How Caffeine from Coffee Can Reduce Your Rosacea Symptoms

Some experts caution that the four daily cups of coffee recommended for rosacea symptoms may produce other health concerns. Getty Images
A new study has found that increasing your caffeinated coffee consumption can reduce your risk of rosacea, a chronic inflammatory skin disease characterized by flushing and redness.
“This is certainly a surprising finding. While we believed that hot beverages were rosacea triggers, coffee is not something that’s been on our radar as ‘good’ for rosacea,” Dr. Rajani Katta, a board-certified dermatologist and author of “Glow: The Dermatologist’s Guide to a Whole Foods Younger Skin Diet,” told Healthline.
Coffee has previously been seen as a trigger for rosacea because the heat from the beverage can induce symptom flares.
However, the study authors found the polyphenols in caffeinated coffee could mitigate those effects at doses of four servings per day.
This is why caffeinated coffee, not decaffeinated, not tea, nor chocolate, proves effective.
Caffeinated coffee is further beneficial because it’s a vasoconstrictor, meaning it reduces the rush of blood to the skin’s surface.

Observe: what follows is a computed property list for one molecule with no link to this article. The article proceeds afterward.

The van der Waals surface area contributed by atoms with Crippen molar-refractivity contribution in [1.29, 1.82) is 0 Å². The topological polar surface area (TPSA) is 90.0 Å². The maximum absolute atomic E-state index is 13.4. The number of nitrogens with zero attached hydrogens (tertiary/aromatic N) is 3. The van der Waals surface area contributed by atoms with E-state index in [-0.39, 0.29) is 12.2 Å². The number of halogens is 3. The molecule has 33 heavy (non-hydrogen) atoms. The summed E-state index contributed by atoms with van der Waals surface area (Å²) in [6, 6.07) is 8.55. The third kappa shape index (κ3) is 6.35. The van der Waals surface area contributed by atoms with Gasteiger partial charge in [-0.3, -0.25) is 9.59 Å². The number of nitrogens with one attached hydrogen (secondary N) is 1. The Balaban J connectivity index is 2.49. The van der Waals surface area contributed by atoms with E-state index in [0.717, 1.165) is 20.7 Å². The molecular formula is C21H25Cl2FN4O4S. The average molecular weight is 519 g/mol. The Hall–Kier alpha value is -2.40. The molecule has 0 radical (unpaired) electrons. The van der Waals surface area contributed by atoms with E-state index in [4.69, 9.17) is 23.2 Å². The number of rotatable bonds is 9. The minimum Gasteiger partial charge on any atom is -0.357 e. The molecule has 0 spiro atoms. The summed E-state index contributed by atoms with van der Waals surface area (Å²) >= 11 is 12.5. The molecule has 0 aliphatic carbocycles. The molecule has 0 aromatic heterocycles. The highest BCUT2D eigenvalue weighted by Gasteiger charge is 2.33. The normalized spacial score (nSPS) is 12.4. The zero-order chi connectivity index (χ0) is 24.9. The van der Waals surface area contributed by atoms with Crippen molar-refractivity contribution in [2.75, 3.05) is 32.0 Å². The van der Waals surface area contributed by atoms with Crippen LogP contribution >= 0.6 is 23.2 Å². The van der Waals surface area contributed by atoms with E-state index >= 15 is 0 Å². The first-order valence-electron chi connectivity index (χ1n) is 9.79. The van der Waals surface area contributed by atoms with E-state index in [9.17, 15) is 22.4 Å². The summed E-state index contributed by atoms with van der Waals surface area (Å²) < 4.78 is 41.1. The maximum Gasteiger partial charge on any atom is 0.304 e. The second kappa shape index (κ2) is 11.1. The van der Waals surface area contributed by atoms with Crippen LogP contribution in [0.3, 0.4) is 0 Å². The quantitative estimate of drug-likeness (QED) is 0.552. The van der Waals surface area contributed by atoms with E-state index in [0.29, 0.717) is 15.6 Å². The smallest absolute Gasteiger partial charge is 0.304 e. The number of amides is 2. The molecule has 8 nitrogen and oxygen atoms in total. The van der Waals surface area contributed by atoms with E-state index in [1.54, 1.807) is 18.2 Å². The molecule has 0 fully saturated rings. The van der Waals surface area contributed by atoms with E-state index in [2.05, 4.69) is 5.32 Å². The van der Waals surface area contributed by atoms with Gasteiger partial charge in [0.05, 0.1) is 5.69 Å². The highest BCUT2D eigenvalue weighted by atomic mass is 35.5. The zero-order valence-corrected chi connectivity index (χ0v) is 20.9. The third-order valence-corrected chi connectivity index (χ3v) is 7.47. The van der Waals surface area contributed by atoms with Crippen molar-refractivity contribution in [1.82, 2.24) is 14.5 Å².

It’s also full of protective antioxidants and has an immunosuppressant effect that can help curb inflammation.

Finally, the study authors said that caffeine from coffee can help balance hormone levels that are associated with rosacea, including adrenaline, noradrenaline, and cortisol.
What other experts say
Healthline spoke with dermatologists to see how these findings impact the advice they’ll give their patients with rosacea.
Dr. Patricia Farris, dermatologist and clinical associate professor at the Tulane University School of Medicine in Louisiana, told Healthline: “As a dermatologist, I find this study interesting but not all that helpful… I am not going to tell my patients to drink four cups of coffee a day to control their rosacea. Drinking this much coffee will probably give you the jitters and heart palpitations.”
Katta added that, along with jitters and heart palpitations, there are a number of other health concerns to consider when consuming such servings of caffeinated coffee.
First, she mentioned, is the fact that some people are more sensitive to caffeine than others.
Second, “many people find it hard to drink black coffee. Which means that many people will be adding sugar or cream to their coffee, and all of that extra sugar and cream adds up,” she noted.